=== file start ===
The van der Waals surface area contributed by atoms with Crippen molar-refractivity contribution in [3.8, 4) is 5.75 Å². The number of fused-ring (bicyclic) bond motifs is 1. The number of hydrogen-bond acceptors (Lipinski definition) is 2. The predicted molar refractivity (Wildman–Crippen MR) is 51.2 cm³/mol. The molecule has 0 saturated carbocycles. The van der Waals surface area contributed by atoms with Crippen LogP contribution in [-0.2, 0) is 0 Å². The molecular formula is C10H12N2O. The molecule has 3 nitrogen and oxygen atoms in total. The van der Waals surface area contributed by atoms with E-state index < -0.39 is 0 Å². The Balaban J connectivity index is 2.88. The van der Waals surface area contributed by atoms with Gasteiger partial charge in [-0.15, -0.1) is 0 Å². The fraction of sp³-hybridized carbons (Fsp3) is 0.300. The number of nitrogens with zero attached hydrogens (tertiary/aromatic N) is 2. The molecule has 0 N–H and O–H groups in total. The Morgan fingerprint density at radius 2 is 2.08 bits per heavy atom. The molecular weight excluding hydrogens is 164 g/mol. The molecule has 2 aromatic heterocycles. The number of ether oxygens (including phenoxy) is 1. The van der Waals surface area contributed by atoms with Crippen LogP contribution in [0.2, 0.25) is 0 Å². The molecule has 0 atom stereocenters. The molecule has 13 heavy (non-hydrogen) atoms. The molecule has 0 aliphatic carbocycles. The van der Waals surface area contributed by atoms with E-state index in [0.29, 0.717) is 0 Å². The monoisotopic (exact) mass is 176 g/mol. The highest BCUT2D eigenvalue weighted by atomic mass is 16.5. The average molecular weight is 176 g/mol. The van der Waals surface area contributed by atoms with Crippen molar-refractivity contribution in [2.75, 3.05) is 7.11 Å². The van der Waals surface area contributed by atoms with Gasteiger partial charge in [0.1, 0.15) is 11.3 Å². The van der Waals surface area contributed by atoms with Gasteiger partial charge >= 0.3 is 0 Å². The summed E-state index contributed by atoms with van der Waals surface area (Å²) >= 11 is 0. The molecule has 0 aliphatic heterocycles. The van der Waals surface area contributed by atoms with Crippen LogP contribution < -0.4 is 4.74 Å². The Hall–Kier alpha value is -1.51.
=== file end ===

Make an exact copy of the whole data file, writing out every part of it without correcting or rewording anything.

The van der Waals surface area contributed by atoms with Crippen molar-refractivity contribution in [3.8, 4) is 5.75 Å². The number of fused-ring (bicyclic) bond motifs is 1. The number of hydrogen-bond acceptors (Lipinski definition) is 2. The predicted molar refractivity (Wildman–Crippen MR) is 51.2 cm³/mol. The molecule has 0 saturated carbocycles. The van der Waals surface area contributed by atoms with Crippen LogP contribution in [-0.2, 0) is 0 Å². The molecular formula is C10H12N2O. The molecule has 3 nitrogen and oxygen atoms in total. The van der Waals surface area contributed by atoms with E-state index < -0.39 is 0 Å². The Balaban J connectivity index is 2.88. The van der Waals surface area contributed by atoms with Gasteiger partial charge in [-0.15, -0.1) is 0 Å². The fraction of sp³-hybridized carbons (Fsp3) is 0.300. The number of nitrogens with zero attached hydrogens (tertiary/aromatic N) is 2. The molecule has 0 N–H and O–H groups in total. The Morgan fingerprint density at radius 2 is 2.08 bits per heavy atom. The molecular weight excluding hydrogens is 164 g/mol. The molecule has 2 aromatic heterocycles. The number of ether oxygens (including phenoxy) is 1. The van der Waals surface area contributed by atoms with Crippen LogP contribution in [0.2, 0.25) is 0 Å². The molecule has 0 atom stereocenters. The molecule has 13 heavy (non-hydrogen) atoms. The molecule has 0 aliphatic carbocycles. The van der Waals surface area contributed by atoms with E-state index in [0.29, 0.717) is 0 Å². The monoisotopic (exact) mass is 176 g/mol. The highest BCUT2D eigenvalue weighted by atomic mass is 16.5. The average molecular weight is 176 g/mol. The van der Waals surface area contributed by atoms with Crippen molar-refractivity contribution in [2.75, 3.05) is 7.11 Å². The van der Waals surface area contributed by atoms with Gasteiger partial charge in [0.1, 0.15) is 11.3 Å². The van der Waals surface area contributed by atoms with Gasteiger partial charge >= 0.3 is 0 Å². The summed E-state index contributed by atoms with van der Waals surface area (Å²) >= 11 is 0. The molecule has 0 aliphatic heterocycles. The van der Waals surface area contributed by atoms with Crippen LogP contribution < -0.4 is 4.74 Å². The Hall–Kier alpha value is -1.51.